Let us consider an ideal parallel plate capacitor in a circuit. The capacitor is connected to a battery which generates a potential difference of V across the terminals.
1) The work required to charge the capacitor is calculated by assuming that a small charge dq is taken from the lower potential plate to the higher potential plate. Let us say that the potential difference between the plates at this point is q/C (C is the capacitance). When the charge dq goes through the battery it acquires a potential of V (assuming that the negative terminal is at 0 potential). The work done to take this charge from the high potential to low potential plate is q*dq/C. Where did the rest of the energy go ?
2) In order to do deposit the charge on the high potential plate some work is required to move the charge against the electric field of the capacitor. This work is said to be done by the battery. My question is : If the battery gives some electric potential energy to the charge then moving it to the high potential plate of the capacitor should increase the potential energy of the charge . Why is it then said that there is a potential drop across a capacitor ?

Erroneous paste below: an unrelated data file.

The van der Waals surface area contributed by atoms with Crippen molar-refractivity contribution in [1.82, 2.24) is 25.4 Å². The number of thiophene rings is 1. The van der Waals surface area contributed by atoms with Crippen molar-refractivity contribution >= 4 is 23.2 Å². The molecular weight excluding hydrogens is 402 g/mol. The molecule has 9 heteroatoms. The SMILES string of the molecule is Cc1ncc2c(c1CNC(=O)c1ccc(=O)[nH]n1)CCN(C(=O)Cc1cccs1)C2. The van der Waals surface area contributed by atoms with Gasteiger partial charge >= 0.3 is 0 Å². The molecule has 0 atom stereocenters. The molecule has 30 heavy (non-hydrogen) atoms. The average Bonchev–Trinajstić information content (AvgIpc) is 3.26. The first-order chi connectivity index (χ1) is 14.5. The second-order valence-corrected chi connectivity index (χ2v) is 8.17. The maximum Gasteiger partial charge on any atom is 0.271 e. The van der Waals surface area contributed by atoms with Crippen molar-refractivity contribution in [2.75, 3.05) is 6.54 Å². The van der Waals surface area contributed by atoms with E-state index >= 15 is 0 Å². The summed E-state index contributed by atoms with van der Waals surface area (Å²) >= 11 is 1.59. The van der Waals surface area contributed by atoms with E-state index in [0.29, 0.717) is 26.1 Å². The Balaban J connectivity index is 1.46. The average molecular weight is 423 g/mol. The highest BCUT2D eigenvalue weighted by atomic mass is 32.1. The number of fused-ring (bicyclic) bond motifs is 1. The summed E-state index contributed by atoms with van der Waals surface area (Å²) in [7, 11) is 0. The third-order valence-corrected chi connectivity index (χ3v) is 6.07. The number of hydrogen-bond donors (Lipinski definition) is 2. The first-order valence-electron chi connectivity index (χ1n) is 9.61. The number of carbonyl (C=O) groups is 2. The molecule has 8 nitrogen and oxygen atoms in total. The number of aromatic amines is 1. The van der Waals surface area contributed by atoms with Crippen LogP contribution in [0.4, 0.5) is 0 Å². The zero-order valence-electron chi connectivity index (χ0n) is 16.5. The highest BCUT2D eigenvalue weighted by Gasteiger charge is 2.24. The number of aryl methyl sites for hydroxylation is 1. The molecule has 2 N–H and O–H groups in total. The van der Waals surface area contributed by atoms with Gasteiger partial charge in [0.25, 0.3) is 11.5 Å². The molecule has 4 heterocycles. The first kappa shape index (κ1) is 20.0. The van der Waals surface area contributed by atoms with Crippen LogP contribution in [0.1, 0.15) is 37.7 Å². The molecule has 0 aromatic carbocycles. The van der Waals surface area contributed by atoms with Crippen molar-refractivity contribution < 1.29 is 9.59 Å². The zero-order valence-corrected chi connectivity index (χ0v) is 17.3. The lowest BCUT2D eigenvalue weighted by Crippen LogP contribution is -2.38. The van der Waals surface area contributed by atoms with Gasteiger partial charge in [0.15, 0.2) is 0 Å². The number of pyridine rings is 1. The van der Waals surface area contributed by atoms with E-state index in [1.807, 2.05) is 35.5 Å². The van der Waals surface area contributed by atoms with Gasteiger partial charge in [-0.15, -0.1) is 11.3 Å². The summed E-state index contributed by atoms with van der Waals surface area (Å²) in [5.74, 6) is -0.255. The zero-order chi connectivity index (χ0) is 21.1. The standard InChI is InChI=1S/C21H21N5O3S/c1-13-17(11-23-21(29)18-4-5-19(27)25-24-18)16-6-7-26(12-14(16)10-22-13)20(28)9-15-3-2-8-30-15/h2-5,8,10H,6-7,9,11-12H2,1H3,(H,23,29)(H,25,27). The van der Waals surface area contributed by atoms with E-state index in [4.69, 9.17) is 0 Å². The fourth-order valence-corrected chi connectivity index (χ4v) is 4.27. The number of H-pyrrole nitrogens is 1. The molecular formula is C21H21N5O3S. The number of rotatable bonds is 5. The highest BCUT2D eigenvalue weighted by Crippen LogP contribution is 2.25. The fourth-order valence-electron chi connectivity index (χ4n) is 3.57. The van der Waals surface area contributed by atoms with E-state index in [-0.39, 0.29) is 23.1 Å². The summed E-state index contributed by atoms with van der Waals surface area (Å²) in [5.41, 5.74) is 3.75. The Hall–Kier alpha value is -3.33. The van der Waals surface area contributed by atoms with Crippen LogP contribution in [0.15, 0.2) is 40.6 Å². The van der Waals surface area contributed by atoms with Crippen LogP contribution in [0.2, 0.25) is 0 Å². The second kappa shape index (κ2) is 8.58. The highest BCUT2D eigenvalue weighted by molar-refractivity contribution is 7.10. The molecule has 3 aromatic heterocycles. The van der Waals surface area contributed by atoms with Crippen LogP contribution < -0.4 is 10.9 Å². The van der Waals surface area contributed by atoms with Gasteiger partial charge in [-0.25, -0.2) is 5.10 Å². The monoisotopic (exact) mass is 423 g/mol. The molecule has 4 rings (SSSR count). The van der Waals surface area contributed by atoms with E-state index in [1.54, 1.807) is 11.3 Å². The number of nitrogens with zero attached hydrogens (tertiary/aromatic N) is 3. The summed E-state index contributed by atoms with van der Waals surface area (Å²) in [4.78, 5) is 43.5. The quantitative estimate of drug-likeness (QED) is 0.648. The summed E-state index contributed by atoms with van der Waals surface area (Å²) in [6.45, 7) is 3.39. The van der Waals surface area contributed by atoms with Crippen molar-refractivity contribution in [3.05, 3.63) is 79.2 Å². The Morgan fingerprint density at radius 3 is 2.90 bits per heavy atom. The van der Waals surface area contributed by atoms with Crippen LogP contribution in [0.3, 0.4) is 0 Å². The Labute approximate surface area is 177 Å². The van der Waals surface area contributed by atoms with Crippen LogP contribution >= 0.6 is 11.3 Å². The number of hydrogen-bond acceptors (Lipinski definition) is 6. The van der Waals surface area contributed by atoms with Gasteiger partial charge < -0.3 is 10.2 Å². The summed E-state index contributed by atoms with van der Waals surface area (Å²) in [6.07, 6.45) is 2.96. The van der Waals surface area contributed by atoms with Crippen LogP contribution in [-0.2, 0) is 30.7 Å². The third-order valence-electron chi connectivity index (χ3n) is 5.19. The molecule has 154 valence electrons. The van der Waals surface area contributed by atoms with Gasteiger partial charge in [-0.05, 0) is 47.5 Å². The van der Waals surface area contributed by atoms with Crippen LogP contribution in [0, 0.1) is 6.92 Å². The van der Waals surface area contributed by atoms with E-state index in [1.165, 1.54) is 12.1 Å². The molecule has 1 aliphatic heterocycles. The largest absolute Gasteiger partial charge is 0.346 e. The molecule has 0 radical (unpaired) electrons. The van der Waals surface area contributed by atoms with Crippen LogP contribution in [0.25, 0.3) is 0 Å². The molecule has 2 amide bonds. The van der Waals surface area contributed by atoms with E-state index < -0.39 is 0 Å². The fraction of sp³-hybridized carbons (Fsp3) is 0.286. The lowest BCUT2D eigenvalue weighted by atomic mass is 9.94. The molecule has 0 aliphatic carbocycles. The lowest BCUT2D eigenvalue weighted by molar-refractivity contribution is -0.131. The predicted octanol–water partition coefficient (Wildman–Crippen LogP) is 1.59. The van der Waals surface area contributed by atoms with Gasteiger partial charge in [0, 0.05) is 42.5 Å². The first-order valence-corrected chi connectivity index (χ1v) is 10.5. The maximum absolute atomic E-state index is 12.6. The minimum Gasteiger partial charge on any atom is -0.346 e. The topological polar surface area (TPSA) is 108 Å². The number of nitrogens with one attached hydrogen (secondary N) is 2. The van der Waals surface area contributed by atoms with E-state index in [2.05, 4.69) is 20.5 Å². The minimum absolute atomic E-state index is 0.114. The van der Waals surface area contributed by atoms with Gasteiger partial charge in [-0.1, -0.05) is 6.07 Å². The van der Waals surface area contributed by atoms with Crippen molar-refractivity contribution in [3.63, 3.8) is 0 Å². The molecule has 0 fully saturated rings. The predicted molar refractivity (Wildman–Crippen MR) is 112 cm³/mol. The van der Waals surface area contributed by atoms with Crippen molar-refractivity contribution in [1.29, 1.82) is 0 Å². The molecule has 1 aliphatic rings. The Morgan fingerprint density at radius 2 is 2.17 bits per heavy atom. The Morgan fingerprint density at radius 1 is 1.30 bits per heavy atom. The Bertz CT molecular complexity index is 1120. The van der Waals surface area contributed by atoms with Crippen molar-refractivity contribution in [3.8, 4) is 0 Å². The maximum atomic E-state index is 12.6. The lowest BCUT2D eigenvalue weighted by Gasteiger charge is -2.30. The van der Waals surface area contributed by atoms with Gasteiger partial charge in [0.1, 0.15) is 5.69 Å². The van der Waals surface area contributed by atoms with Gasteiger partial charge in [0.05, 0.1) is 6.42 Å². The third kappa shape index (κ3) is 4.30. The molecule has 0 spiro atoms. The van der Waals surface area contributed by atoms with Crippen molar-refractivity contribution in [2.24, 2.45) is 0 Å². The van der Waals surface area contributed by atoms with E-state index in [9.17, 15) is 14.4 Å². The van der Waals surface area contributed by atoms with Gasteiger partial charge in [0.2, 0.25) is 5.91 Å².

(EDIT : NEW QUESTIONS)
3) While charging the capacitor in the above figure a charge dq is extracted from the negative plate. The charge gains a potential V after going through the battery. while approaching the high potential plate will the charge loose the Electric potential energy ?
4)The potential drop across a capacitor is Q/C. Let us assume that the emf of the battery is 5V. a charge goes through the battery and acquires some potential energy . Let us say that the potential drop across the capacitor is 2V. The potential of the charge after crossing the capacitor (displacing another charge on the low potential plate) will be 3V. What confuses me is the assumption that the high plate will be at 5V as well since only then the potential of the low potential plate can be said to be 3V. Where have I gone wrong?